My impression is that, for the most part, mainline churches that employ contemporary worship practices have “taken the meat and spit out the bone” of the Anaheim Vineyard experience of worship (or maybe we just kept the bone). We have hijacked the parts of their worship that we think (hope) will cause people to encounter God (and attract them), but tossed out the questionable parts that don’t jive with our theology or make us squirm. It reminded me of 2 Timothy 3:5, “They will keep up the outward appearance of religion but will have rejected the inner power of it.” (Forgive me for pulling a sentence out of context.)

What is the inner power of contemporary worship? What is the inner power of any worship?

If the church is not filled with the breath of God’s Spirit as it worships, regardless of the style, there can be no inner power.

Why do we have three extra services during Holy Week?

easter-10-0Every year during Holy Week, the week between Palm Sunday and Easter (falling on March 24-31 this year), we hold three unique worship services. These services are known as the Three Days, or the Triduum. “The Three Days encompass the time from Maundy Thursday evening through the evening of Easter Day. In particular, the services of Maundy Thursday, Good Friday, and the Vigil of Easter unfold in a single movement, as the church each year makes the passage with Christ through death into life.” (Excerpt from Evangelical Lutheran Worship, Augsburg Fortress, 2006, p. 247)
“If we are to rethink what we do in the present and plan for the future, it is useful to begin by knowing the past. What were the liturgies of Lent and the Three Days like in the beginning, and how did they come to have the forms familiar to many of us today?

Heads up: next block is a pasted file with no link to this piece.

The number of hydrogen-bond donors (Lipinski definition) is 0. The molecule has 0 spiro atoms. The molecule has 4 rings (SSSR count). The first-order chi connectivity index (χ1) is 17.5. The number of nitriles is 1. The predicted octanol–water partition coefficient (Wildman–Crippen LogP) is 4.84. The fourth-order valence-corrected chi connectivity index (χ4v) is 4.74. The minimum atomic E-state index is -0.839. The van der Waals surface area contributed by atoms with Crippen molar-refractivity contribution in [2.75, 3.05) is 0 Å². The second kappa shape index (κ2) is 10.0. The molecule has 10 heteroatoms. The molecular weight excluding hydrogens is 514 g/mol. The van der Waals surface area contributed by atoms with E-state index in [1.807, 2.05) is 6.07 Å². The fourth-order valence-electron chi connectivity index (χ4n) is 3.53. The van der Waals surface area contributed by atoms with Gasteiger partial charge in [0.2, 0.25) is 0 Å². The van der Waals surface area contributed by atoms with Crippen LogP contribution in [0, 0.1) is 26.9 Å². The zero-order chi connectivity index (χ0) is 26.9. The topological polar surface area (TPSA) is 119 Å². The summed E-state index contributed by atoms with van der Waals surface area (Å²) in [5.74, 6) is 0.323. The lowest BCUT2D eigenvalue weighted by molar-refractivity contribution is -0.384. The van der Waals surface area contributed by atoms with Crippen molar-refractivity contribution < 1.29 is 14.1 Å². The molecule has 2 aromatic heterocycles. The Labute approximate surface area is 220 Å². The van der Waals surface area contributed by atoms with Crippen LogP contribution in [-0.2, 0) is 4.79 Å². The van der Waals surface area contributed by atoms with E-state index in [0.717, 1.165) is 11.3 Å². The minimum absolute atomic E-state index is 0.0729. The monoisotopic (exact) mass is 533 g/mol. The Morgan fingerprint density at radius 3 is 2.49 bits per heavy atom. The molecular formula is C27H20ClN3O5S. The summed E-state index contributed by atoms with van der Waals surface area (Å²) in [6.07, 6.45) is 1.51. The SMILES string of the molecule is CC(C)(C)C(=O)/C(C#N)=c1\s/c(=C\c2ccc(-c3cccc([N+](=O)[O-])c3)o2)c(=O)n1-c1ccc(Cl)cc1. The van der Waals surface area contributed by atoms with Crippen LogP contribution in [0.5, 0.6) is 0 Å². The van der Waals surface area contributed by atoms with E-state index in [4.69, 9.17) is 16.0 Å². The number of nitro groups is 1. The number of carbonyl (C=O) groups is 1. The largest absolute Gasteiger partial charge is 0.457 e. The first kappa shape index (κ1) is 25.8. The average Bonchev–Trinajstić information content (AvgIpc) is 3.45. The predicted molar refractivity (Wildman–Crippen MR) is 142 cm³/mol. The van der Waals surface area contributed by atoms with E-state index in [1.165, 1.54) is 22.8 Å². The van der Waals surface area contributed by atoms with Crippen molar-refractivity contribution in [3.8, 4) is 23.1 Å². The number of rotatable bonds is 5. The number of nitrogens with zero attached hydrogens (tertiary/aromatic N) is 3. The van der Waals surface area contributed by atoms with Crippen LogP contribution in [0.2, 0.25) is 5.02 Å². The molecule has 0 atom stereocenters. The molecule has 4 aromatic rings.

Christian historians tell us that, in the decades after the life of Jesus, Christians met each week for a meal that celebrated the presence of the risen Christ. Then we hear the apostle Paul, writing in the 50s, scolding the Corinthians because their celebrative gatherings seem to have forgotten both the death of Christ and the situation of the poor. By the second century, in addition to this weekly celebration of Christ’s resurrection, many Christians had designed also an annual festival, at which they adapted the Jewish Passover to commemorate both the death and resurrection of Christ. At this event, the stories of creation and the exodus were read along with the New Testament accounts of Jesus as ways to proclaim new life in Christ. In the fourth century, it was agreed to keep this annual Christian Passover always on a Sunday. 
By the fifth and sixth centuries, a pattern had become common throughout the Christian communities: the suffering, death, and resurrection of Christ was observed over a three-day service. Part 1, Maundy Thursday, was kept to recall Christ’s meal with his disciples; part 2, Good Friday, was a simple day to pray 
and to honor the crucified Christ; and part 3, the Vigil of Easter, was the climax of the event, with springtime bonfire, many biblical readings, multiple baptisms, and the first eucharist, of Easter. The Vigil of Easter was the central liturgy of the year and the primary occasion for all baptisms, since being